Algeria's presidential election is less revolution and more 'Weekend at Bernie's'

The World
Algeria's President Abdelaziz Bouteflika casts his ballot during the presidential election in Algiers April 17, 2014. Algerians voted on Thursday in the election Bouteflika is expected to win after 15 years in power.

It’s Election Day in Algeria, but you’d hardly know it.

While the cafes in the capital Algiers are brimming with people, the polling booths are relatively empty. The approximately 23 million registered voters are more or less apathetic, because many believe the winner is a foregone conclusion.

Ask most Algerians on the streets today, cab drivers, shop keepers, retirees, students, why they're not voting and you’ll get the same answer. Mohammed in Algiers puts it succinctly: “It’s all a big game, and the people have no choice in it," he says.

Just about everyone here in Algeria expects current President Abdelaziz Bouteflika will run roughshod over his competitors. The 77-year old was first elected in 1999. Nearly ten years later, he scrapped constitutional term limits so he could run for a third, and now a fourth five-year term. But that’s not what people are angry about.

Bouteflika suffered a stroke last April that’s left him visibly incapacitated, and since then he’s rarely appeared in public. This morning, with cameras snapping, the president was wheeled into a voting booth to cast his ballot. The image of the ailing man being pushed in a wheelchair evoked the movie “Weekend at Bernie’s,” where a dead boss is propped up and paraded around by his handlers.

"You can have a comedy of democracy, but people know it is comedy. We have never, never had real elections," says Mustapha Benfodil, a poet, playwright and award-winning writer in Algeria. While many Algerians acknowledge Bouteflika brought peace and stability to the country after a bloody civil war with Islamist militants in the 1990s, they say that Bouteflika is long gone. In his place is a group of mysterious men, running things behind the scenes.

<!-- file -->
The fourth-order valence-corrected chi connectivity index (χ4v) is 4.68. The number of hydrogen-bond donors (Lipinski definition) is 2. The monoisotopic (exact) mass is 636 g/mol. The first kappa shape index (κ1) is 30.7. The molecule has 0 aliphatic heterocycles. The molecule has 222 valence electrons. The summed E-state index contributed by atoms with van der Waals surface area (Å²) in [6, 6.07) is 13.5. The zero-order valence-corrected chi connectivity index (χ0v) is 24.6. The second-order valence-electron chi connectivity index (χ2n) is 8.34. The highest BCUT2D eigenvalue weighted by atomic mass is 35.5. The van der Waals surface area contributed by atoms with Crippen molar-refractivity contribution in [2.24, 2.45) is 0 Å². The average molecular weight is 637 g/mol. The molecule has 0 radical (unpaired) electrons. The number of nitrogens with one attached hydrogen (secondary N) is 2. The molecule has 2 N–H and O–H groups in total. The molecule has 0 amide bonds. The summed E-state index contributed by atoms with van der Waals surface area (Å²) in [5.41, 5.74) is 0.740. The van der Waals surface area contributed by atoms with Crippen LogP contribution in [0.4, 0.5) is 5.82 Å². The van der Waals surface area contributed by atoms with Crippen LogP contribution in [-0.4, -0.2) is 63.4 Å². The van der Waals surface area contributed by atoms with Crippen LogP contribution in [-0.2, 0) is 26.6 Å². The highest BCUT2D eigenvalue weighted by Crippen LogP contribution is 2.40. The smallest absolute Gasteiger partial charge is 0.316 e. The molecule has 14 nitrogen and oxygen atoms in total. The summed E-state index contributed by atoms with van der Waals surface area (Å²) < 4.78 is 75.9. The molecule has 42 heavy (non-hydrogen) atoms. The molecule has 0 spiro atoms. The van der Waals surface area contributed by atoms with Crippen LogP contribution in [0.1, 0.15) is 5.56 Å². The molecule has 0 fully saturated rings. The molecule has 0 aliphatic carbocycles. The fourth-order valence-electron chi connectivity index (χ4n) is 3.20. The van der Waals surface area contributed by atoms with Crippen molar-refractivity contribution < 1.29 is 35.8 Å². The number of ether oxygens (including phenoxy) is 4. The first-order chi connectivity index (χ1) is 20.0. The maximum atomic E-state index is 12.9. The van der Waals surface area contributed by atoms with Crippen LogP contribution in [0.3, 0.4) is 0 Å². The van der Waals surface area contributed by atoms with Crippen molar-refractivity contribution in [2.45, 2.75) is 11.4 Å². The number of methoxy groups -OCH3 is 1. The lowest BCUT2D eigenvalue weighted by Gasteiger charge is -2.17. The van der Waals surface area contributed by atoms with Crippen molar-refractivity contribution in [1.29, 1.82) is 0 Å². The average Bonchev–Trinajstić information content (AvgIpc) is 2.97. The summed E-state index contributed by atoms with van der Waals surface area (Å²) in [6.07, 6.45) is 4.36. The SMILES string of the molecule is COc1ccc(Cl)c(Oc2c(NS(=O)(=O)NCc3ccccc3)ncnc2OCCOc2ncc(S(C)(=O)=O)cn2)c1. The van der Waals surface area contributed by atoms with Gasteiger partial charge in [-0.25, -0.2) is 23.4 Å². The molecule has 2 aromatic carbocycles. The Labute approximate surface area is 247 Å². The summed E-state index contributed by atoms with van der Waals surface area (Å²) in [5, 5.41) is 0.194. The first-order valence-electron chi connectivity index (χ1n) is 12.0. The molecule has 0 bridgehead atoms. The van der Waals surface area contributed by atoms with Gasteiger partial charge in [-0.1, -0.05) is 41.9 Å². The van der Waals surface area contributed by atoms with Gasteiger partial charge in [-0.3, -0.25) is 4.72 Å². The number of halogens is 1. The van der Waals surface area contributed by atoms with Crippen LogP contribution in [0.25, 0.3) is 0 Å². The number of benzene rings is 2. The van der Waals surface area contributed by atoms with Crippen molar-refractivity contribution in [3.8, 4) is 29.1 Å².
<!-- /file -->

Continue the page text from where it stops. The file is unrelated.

This sense of omnipotent and ubiquitous rule is embodied in the term Algerians use to refer to the regime — the pouvoir, or "the power".

"We feel there is a big gap in society between the political system and people," Benfodil says. "The word 'Barakat,' everybody is now repeating it, it's become a new slogan."

“Barakat,” Arabic for enough, is a new protest movement that sprung up in recent months, calling for a boycott of the elections. Benfodil, along with a diverse group of writers, artists and intellectuals, is one of its founding members. At a non-violent protest in the heart of Algiers Wednesday, police cracked down on Barakat protesters, arresting, and later releasing, dozens. Benfodil was one of many activists beaten up by police during the sit-in. Amna Gulleli, a North Africa researcher from Human Rights Watch, says in the lead-up to the election, Algerian authorities have cracked down particularly hard on any form of dissent.

"[Barakat] have been subjected to harsh attacks from the government, who is portraying them as trying to destabilize Algeria and as receiving orders from Western countries. This is very sensitive to Algerians, who are wary of the stability of the country," Gulleli says. "The reason behind these tactics is to send a message to the general populations who now don't dare go out to demonstrate."

The government’s tactics seem to have worked. Barakat has remained a popular, but small-scale protest movement, and it will likely stay that way, at least in the short term. Most people in Algeria these days are skeptical of the political system itself. They don’t trust the regime, or the opposition.

"There are two confronting views in Algeria to the kind of change the country may experience," says Amel Boubekeur, a fellow at the German Institute for International and Security Affairs. "There are some people that say: leave us alone, we are fine, the regime will gradually change from the inside, we don't need a revolution that will change a fragile peace that we have been building for 20 years. But then there is a rising view among young people who say: I do not have a job, I'm unemployed, there is no way for me to get married before I'm 50, I need my life to change! They say, even if I don't call for the fall of the regime, I need them to listen to my demands, and to stop ruling as if I don't exist."

The irony is that if those young Algerians did turn out en masse to vote, they could likely change the results. And they could do it without an Arab Spring, bloodshed or civil war, just an exercise in democracy. The 2012 Algerian parliamentary elections are a testament to that. The National Democratic Institute, an American NGO that monitors elections around the world, concluded that while there were problems and irregularities with the elections, they saw no evidence of flagrant fraud. The NDI report also concluded that "a deep mistrust characterizes many Algerians’ attitudes toward the electoral process."

It is this perception of rampant fraud and corruption that is enough to keep the majority of Algerians away from the polls.

The results of Thursday's elections may be a foregone conclusion to most in Algeria, but writer Benfodil says he’s hopeful that the victory of a clearly incapacitated president may spur his fellow Algerians to some sort of political action. "I think we are living a fantastic moment, even if it is hard, even if it is complicated," he says. "I think that after this period we'll maybe see a new kind of citizen emerge."

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